Tomorrow’s Queen’s Speech is set to reinforce the incoming government’s commitment to make the NHS its top priority over the next five years.
The big ticket item of the state opening of parliament will be a commitment to enshrine in law a multi-year NHS funding settlement, which would guarantee an extra £33.9 billion per year by 2023-24.
Read more: Queen’s Speech: Everything you need to know
The speech is expected to detail the government’s plans to build or redevelop 40 hospitals over the next 10 years and upgrade a further 20.
The extra spending will also be used to recruit 31,000 new nurses through a series of maintenance grants.
The government believes its spending promises will also stop 19,000 nurses who would have left the NHS to stay.
Speaking to nurses at a Downing Street reception tonight, Boris Johnson said: “The NHS is the single greatest institution in this country and it’s absolutely vital that we as political leaders, all kinds and all levels, understand what is going on in the NHS.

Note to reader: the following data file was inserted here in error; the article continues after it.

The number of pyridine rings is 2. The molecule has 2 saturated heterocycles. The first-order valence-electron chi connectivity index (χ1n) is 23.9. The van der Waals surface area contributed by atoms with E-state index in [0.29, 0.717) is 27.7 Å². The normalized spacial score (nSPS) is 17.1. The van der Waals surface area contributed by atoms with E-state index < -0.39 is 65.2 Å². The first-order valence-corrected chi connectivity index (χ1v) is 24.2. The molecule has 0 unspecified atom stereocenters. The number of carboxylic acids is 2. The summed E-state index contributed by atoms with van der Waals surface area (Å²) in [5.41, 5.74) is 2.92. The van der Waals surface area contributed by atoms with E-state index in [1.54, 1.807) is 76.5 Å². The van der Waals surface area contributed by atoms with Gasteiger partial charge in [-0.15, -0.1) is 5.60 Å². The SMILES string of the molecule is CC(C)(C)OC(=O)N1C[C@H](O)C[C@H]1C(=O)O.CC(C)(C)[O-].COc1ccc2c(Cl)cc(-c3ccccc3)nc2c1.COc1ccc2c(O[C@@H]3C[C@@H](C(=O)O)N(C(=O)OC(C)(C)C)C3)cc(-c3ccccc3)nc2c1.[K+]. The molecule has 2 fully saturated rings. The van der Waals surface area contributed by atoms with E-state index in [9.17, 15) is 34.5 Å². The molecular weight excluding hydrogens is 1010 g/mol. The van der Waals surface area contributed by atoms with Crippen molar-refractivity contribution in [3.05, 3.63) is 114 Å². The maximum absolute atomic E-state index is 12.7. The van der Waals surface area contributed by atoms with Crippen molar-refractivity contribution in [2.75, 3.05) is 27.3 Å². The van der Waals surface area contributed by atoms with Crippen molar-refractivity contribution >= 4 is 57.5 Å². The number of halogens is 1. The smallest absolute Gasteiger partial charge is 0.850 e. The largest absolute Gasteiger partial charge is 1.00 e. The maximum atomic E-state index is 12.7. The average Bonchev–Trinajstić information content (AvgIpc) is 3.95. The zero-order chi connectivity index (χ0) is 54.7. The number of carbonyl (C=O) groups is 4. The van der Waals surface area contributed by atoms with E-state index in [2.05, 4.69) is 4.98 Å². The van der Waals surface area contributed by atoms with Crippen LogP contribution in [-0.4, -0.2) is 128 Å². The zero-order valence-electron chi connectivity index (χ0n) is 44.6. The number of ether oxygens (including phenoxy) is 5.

“You are doing an incredible job.
“But the pressures and demands are enormous and we have to help you cope with that.
“We have to invest and as you may have heard in the last few weeks, we are. We are upgrading hospitals, and building new hospitals.”
The new legislation, named the NHS Funding Bill, will be the first piece of legislation Johnson’s new government will put to Westminster after it passes his Brexit withdrawal agreement.
Johnson’s Brexit deal is set to be introduced to the house this week and will be re-written so that it is impossible for MPs to extend phase-two Brexit talks past December 2020.
Other pieces of legislation to be announced in the Queen’s Speech will be plans to increase levels of education funding per pupil in every school and a £1bn-a-year social care package.
It will also include the government’s plans to enforce tougher sentencing for violent offenders and those convicted of terrorist offences, and make it easier for police to stop and search “known knife carriers”.